In defense of pop quizzes + an example

“Surprise! Today we have a pop quiz.”

The word “pop” is usually associated with things that make us happy – bubbles, soda, popcorn, Michael Jackson.

But when it’s put before “quiz”, “pop” suddenly turns sinister.

Pop quizzes get a bad rap from students, and even some teachers say they would never use them. The idea of being surprised by an assessment is unsavory if not downright scary. But if they’re used in the right way, pop quizzes can be very useful for both the student and the teacher.

There are definitely right ways and wrong ways to use pop quizzes. Let’s look at some of the bad ways to use pop quizzes first.


The teacher is at the front of the room talking, but it’s as if she isn’t even there. Her students are all talking to each other, sleeping, or playing on their phones. She claps her hands, calls on different students, but nothing is working. No one is paying attention to her. She exhales in frustration and then shouts, “Alright, pop quiz!”

It’s a scene from a bad high school movie, but I’ve heard stories about something similar playing out in adult ESL classrooms too.

The problem with this kind of pop quiz is that it’s not an assessment, it’s a punishment. The main goal isn’t to gauge student knowledge, it’s to get them to snap into “good student mode” and start paying attention. Pop quizzes should be primarily assessments (more on that later). There are plenty of other ways to create the learning atmosphere you want in your classes.


The students in your 8am class have started coming in later and later as the semester has gone on. You’ve made your speeches about it and repeated your institution’s tardiness policy. But the problem persists. So you decide to start giving pop quizzes at the start of class: if the students are there on time, they can take the quiz and get points; if they come late, they get a zero.

The problem with this situation is similar to the previous one – its focus is not on assessment. I have no problem with giving students zeros for tests or quizzes if they miss them without giving an adequate excuse. But arbitrarily giving quizzes to punish tardiness is not a good strategy. Let your attendance policy do its job in punishing students for coming late. If its really a problem, students won’t be able to perform on regular assessments well anyway since they will have missed so much of your class.

And I usually give pop quizzes at the start of my class – I’m not saying don’t do that, even if it is an 8am class. I’m specifically talking about pop quizzes that have no function other than to punish tardiness. I’ve heard of teachers making up super simple quizzes on the spot to give to their half-full classes because they know that those in attendance will definitely get 100%, which will reward them for being in class on time. At that point, the pop quiz isn’t an assessment; it’s a reward for attendance. Save those for the end of the semester awards ceremony.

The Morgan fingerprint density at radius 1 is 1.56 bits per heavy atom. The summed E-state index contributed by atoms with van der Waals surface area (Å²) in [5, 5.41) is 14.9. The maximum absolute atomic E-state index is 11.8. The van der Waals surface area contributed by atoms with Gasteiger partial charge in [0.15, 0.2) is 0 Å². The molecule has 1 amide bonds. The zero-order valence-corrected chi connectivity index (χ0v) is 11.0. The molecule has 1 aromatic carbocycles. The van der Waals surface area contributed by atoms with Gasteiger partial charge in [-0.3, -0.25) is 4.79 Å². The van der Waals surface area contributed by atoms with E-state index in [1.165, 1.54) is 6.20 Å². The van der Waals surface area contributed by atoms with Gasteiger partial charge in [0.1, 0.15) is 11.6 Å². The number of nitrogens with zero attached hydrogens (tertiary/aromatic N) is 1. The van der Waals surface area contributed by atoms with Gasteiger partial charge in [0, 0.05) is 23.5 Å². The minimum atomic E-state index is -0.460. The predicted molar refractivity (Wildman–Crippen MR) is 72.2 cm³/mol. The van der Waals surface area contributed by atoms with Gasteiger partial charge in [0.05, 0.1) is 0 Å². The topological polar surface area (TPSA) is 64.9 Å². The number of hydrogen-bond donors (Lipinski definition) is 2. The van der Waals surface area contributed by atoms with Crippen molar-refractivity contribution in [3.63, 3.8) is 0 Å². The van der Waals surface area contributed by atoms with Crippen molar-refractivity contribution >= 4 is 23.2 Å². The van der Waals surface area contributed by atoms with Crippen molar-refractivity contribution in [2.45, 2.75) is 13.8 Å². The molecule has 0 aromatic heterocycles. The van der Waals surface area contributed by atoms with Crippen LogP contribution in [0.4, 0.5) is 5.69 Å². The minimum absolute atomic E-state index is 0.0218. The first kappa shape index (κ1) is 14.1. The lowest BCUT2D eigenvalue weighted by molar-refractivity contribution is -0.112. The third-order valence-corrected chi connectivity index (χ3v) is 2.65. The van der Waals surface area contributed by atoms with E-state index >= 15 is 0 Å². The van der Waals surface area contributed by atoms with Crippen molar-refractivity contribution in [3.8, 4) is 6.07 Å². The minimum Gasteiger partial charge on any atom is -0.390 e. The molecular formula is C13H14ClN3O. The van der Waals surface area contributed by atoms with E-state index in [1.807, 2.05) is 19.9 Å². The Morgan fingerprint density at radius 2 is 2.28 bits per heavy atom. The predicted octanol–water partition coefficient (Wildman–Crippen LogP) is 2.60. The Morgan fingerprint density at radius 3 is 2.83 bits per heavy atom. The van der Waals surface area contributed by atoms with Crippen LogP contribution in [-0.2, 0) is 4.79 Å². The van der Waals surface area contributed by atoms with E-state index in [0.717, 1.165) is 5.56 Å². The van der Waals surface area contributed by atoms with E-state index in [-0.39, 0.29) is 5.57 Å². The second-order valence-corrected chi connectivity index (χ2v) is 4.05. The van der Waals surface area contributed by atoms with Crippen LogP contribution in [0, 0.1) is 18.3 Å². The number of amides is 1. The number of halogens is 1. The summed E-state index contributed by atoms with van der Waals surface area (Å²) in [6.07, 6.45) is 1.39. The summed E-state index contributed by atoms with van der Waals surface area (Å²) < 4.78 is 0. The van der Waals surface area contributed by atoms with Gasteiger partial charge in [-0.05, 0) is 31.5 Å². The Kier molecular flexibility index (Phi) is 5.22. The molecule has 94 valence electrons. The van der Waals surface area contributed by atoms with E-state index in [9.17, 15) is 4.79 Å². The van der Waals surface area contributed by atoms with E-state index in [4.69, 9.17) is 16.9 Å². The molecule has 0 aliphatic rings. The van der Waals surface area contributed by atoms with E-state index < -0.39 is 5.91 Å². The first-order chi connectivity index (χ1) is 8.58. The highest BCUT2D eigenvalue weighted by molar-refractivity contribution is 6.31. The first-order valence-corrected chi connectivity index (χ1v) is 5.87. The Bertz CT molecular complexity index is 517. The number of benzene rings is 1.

Elements of a useful pop quiz


Pop quizzes are short and sweet. They shouldn’t last long and they shouldn’t count for many points. Students should know this. If they bomb a pop quiz, tell them it’s OK, it doesn’t count for much, and they will have many more chances to get better. This way, students won’t get too stressed when they hear they’re having a pop quiz, which can reduce test anxiety and give you a more accurate assessment of their ability.


Not 100% regular (then it wouldn’t be a “pop” quiz), but frequent. Students should know that if they screw up on a quiz, they will have more chances to do better. For the teacher, frequent pop quizzing can give you a very good idea of student strengths and weaknesses. A pop quiz shows the teacher how much the student knows about a topic when they’re asked about it “cold,” i.e. not studied for hours the night before.


Pop quizzes should ultimately help students recognize what they know and need to study more. I have my students either self-grade or partner-grade their pop quizzes right after they finish taking them. Then they see what they missed right away. At the end of quizzing and grading, I always make the same speech: “If you have a bad grade, go home and study this.” Bombing a pop quiz is a great motivation tool for students.


You should quiz your students on a new concept that they might not have fully grasped yet, or an older subject that you think they’ve forgotten about and that’s cropping up as a problem.

For example, if you’re teaching the present perfect and your students are going through the textbook with no problems, but suspect that they don’t really fully get it yet, give them a pop quiz with a few curve balls and see how they do.

Or, if you taught subject-verb agreement in the first week, but in week seven it’s still a big problem, give them a pop quiz. If they do terrible on it, they might be encouraged to student subject-verb agreement a little bit more.

Mixing both old and new is even more beneficial for students – it keeps old subjects fresh in their minds while assessing how well they’re learning a new topic.

Simple and straightforward

Students should be familiar with the question types on the pop quiz, or they should be able to figure them out right away. You want the students to get right into it and show you how much they know about the topic; it shouldn’t be a puzzle they need to figure out (those are fun too, but they’re not exactly pop quizzes).

Here is an example of a pop quiz on vowel sound perception that I used with a lower level pronunciation class. Only two question types – both things we’d done in class already. It took about five minutes.

Any other suggestions for using pop quizzes in the ESL classroom? Let me know.


Featured image credit: Michelle Tribe



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